As shown in Table 1, the calculated lattice constants of $\beta$-Si$_{3}$N$_{4}$ agree well with the experimental data[27, 28] and the theoretical results[25, 26, 29, 30]. The hexagonal lattice satisfies Born's criteria $C_{12} >0$, $C_{33} >0$, $C_{11} -\left| {C_{12} } \right|>0$, $C_{44} >0$, $(C_{11} +C_{12} )C_{33} -2C_{13}^2 >0$[31]. The results indicate that the P61-, P62- and $\delta$-Si$_{3}$N$_{4}$ can retain their stability at 45, 45 and 60 GPa, respectively. The bulk modulus of P61-Si$_{3}$N$_{4}$ is larger than that of P62-Si$_{3}$N$_{4}$, which means that the P62 phase is more compressible than the P61 phase. Although the atomic coordinations are different, P61- and P62-Si$_{3}$N$_{4}$ have similar lattice parameters and elastic constants (except for $C_{44})$. It is well known that $C_{44}$ represents the transverse sound velocity along the [001] plane of a hexagonal lattice. The value of $C_{44}$ for P61-Si$_{3}$N$_{4}$ is only one half of the P62 phase, which yields a smaller shear modulus. For example, the $C_{44}$ values are 88.3 and 169.2 GPa for P61- and P62-Si$_{3}$N$_{4}$, respectively. The results show that in the P62 phase, the transverse acoustic velocity along the [001] plane is much faster than the velocity in the P61 phase. The crystal structures of P61 and P62-Si$_{3}$N$_{4}$ are shown in our previous paper [25]. In Reference [25], it is clearly seen that the atom distributions of the two phases are quite different on the [001] plane. The reason for the discrepancy of $C_{44}$ may be: (1) the different atom distributions on the [001] plane; or (2) the larger cell volume of the P61 phase. However, these results are all predictions and need to be identified by future experiments.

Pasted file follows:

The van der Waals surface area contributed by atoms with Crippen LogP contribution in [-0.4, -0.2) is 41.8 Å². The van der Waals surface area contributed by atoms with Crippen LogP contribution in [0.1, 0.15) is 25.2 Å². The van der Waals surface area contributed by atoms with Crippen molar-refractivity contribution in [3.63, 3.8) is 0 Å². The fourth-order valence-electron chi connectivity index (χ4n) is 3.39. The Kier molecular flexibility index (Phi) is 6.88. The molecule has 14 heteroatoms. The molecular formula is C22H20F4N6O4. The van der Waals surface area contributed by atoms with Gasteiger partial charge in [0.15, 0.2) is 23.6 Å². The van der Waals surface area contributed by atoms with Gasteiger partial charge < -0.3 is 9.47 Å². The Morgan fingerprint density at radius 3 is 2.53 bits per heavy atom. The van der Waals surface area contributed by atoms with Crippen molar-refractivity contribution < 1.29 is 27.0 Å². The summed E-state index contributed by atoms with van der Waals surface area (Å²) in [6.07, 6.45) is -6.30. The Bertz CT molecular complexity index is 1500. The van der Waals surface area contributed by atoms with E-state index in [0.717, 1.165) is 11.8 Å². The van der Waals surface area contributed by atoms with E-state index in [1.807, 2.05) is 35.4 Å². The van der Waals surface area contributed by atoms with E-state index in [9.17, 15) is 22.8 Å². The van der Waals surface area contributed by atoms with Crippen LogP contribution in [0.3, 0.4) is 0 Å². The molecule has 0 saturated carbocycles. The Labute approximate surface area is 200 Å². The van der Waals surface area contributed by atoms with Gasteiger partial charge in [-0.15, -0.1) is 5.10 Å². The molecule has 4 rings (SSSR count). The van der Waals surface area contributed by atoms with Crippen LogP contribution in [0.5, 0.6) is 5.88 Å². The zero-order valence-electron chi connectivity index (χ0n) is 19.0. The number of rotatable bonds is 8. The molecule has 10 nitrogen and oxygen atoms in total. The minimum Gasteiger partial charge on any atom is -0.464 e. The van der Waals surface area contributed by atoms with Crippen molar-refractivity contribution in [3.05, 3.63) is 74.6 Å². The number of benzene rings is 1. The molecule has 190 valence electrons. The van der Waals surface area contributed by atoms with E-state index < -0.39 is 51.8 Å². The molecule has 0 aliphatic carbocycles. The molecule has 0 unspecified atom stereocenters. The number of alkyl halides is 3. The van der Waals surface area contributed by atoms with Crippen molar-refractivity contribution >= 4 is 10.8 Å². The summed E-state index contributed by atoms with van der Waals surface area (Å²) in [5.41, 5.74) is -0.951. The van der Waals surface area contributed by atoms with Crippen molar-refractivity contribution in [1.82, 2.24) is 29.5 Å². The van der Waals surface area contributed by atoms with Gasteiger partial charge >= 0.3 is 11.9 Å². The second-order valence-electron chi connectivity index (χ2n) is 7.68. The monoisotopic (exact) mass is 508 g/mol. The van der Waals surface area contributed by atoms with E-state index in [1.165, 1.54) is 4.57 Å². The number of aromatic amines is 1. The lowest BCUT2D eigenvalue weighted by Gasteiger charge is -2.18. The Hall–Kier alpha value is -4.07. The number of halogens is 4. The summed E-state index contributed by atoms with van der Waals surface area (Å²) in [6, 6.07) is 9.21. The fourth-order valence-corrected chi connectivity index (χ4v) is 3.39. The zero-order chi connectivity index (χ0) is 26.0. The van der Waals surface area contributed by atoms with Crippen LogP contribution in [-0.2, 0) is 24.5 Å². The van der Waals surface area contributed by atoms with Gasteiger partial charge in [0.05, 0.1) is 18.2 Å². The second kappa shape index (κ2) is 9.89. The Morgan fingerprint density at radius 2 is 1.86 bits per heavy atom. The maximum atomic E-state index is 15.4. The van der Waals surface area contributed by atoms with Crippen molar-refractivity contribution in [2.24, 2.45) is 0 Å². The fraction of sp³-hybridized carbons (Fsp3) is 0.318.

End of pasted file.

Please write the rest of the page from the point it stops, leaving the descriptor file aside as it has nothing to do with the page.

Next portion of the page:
• 3.2.   Electronic structures

  • We now turn our attention to the density of states (DOS) and the Mulliken populations[32, 33]. At 45 GPa, the calculated total DOS (TDOS) and partial DOS (PDOS) of Si$_{3}$N$_{4}$ are drawn in Figure 2.